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Domino Polygons (Posted on 2011-03-14) Difficulty: 4 of 5
Randomly draw three from a standard set of 28 Double Six Dominoes.

What is the probability they can be arranged in a triangle with each end touching another end with an equal number of spots?
For example: [1|3][3|0][0|1] can form such a triangle.
(Note: this triangle is not a legal configuration in an actual game of dominoes.)

Randomly draw four dominoes instead.
What is the probability of being able to form a square in the same fashion?

How about 5? 6? 27? 26?

There doesn't seem to be a general formula. Is there?

No Solution Yet Submitted by Jer    
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Comments: ( Back to comment list | You must be logged in to post comments.)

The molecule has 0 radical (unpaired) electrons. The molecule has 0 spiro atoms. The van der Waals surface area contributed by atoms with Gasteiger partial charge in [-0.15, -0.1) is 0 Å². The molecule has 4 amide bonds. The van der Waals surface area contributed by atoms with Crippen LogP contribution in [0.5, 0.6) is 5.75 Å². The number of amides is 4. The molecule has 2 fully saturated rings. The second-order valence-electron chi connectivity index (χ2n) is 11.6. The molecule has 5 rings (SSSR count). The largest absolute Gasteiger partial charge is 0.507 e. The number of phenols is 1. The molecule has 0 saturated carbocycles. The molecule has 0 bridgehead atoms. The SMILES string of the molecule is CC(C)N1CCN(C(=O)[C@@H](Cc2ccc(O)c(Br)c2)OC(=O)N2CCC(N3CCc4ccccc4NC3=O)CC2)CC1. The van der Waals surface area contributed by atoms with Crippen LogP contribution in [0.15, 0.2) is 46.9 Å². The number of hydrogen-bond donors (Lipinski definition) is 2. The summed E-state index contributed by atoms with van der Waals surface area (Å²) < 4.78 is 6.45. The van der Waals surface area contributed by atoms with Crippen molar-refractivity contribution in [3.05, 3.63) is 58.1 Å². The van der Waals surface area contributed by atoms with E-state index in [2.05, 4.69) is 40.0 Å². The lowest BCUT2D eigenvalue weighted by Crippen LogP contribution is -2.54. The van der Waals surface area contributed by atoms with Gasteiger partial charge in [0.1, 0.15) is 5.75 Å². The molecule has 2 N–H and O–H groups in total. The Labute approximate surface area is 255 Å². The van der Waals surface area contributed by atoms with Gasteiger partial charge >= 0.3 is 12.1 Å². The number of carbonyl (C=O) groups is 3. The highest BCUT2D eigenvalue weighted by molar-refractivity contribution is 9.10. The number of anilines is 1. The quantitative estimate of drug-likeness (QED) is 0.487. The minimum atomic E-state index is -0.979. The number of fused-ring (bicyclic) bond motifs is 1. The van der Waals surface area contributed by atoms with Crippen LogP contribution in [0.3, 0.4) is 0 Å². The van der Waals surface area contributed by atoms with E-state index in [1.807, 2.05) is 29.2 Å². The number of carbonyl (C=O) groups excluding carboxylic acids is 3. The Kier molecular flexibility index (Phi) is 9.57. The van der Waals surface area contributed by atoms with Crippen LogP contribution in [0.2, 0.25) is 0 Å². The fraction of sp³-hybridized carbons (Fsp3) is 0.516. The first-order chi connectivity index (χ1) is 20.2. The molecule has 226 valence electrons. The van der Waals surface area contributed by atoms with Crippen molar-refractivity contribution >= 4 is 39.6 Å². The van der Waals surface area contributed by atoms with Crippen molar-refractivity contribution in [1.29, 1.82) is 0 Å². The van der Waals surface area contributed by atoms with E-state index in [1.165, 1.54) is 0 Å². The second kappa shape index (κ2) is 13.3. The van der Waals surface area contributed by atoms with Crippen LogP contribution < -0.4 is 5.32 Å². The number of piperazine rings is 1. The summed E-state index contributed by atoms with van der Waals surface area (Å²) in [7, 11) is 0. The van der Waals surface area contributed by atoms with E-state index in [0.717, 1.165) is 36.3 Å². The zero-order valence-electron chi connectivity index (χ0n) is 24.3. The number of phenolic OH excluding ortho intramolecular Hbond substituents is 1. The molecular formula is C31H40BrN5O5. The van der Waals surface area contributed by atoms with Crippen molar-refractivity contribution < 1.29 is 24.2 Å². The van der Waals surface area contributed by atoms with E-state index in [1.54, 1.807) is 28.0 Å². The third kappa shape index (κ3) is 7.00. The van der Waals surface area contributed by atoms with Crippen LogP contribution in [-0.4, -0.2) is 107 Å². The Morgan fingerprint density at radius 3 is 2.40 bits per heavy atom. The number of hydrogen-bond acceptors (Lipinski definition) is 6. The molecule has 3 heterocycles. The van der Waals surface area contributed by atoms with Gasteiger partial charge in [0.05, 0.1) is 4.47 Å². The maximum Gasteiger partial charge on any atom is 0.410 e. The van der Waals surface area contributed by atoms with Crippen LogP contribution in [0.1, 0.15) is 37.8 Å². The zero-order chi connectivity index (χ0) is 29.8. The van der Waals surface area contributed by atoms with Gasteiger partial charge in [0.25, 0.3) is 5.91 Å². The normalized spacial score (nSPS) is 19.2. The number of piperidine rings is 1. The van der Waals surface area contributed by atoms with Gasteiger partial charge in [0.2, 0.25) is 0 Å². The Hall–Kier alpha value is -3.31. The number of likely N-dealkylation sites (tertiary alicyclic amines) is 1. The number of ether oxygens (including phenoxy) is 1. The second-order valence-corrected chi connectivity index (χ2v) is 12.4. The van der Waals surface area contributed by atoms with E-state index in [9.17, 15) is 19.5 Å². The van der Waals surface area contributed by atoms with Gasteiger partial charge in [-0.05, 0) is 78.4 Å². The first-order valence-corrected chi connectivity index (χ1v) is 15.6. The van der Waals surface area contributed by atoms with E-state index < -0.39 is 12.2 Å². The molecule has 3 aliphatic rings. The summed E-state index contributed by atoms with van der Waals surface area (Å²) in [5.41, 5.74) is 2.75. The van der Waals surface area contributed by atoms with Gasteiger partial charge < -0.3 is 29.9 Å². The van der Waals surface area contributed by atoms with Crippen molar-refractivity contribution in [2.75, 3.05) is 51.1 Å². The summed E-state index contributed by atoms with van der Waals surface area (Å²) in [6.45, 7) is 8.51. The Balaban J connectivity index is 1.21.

re: 25! (Eureka!) | Comment 4 of 5 |
(In reply to 25! (Eureka!) by Steve Herman)

Nice reasoning!

That p(three doubles) = p(triangle) is not just a coincidence.

It looks like a coincidence at first because the calculations for the numerator are 21*10*1 and 7*6*5 but
if d=the size of the set (d=6 for a double six set)
the formula for each simplifies to the same rational function
p(d) = [8(d-1)] / [(d+2)(d+3)(d^2+3d-2)]

I am not sure how deep a pattern it is because the probability for four doubles is not the same as that they form a square.  I do not have general formulas for either.   

It should be clear now that if you can solve five dominoes you can easily get 24. 


  Posted by Jer on 2011-03-15 16:05:20

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